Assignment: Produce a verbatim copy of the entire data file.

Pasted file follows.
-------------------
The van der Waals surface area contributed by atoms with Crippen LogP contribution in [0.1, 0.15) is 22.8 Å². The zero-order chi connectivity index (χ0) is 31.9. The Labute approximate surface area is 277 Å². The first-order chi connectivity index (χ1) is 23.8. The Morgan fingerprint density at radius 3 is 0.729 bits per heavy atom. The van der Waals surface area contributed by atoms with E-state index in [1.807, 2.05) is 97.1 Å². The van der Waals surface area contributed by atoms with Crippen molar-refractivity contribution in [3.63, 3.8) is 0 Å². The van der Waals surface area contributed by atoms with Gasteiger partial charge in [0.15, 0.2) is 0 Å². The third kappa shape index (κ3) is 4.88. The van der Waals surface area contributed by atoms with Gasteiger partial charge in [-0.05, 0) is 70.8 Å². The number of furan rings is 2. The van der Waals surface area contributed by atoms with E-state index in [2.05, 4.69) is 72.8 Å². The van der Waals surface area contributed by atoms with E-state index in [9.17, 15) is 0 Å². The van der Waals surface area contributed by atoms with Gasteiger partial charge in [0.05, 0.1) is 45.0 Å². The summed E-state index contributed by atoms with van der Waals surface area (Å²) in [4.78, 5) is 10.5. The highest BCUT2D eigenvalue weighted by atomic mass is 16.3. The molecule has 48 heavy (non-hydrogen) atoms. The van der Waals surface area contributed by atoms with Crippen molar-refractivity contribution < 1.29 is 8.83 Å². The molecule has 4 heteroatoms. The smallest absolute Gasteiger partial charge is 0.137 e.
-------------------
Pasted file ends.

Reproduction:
The van der Waals surface area contributed by atoms with Crippen LogP contribution in [0.1, 0.15) is 22.8 Å². The zero-order chi connectivity index (χ0) is 31.9. The Labute approximate surface area is 277 Å². The first-order chi connectivity index (χ1) is 23.8. The Morgan fingerprint density at radius 3 is 0.729 bits per heavy atom. The van der Waals surface area contributed by atoms with E-state index in [1.807, 2.05) is 97.1 Å². The van der Waals surface area contributed by atoms with Crippen molar-refractivity contribution in [3.63, 3.8) is 0 Å². The van der Waals surface area contributed by atoms with Gasteiger partial charge in [0.15, 0.2) is 0 Å². The third kappa shape index (κ3) is 4.88. The van der Waals surface area contributed by atoms with Gasteiger partial charge in [-0.05, 0) is 70.8 Å². The number of furan rings is 2. The van der Waals surface area contributed by atoms with E-state index in [2.05, 4.69) is 72.8 Å². The van der Waals surface area contributed by atoms with E-state index in [9.17, 15) is 0 Å². The van der Waals surface area contributed by atoms with Gasteiger partial charge in [0.05, 0.1) is 45.0 Å². The summed E-state index contributed by atoms with van der Waals surface area (Å²) in [4.78, 5) is 10.5. The highest BCUT2D eigenvalue weighted by atomic mass is 16.3. The molecule has 48 heavy (non-hydrogen) atoms. The van der Waals surface area contributed by atoms with Crippen molar-refractivity contribution < 1.29 is 8.83 Å². The molecule has 4 heteroatoms. The smallest absolute Gasteiger partial charge is 0.137 e.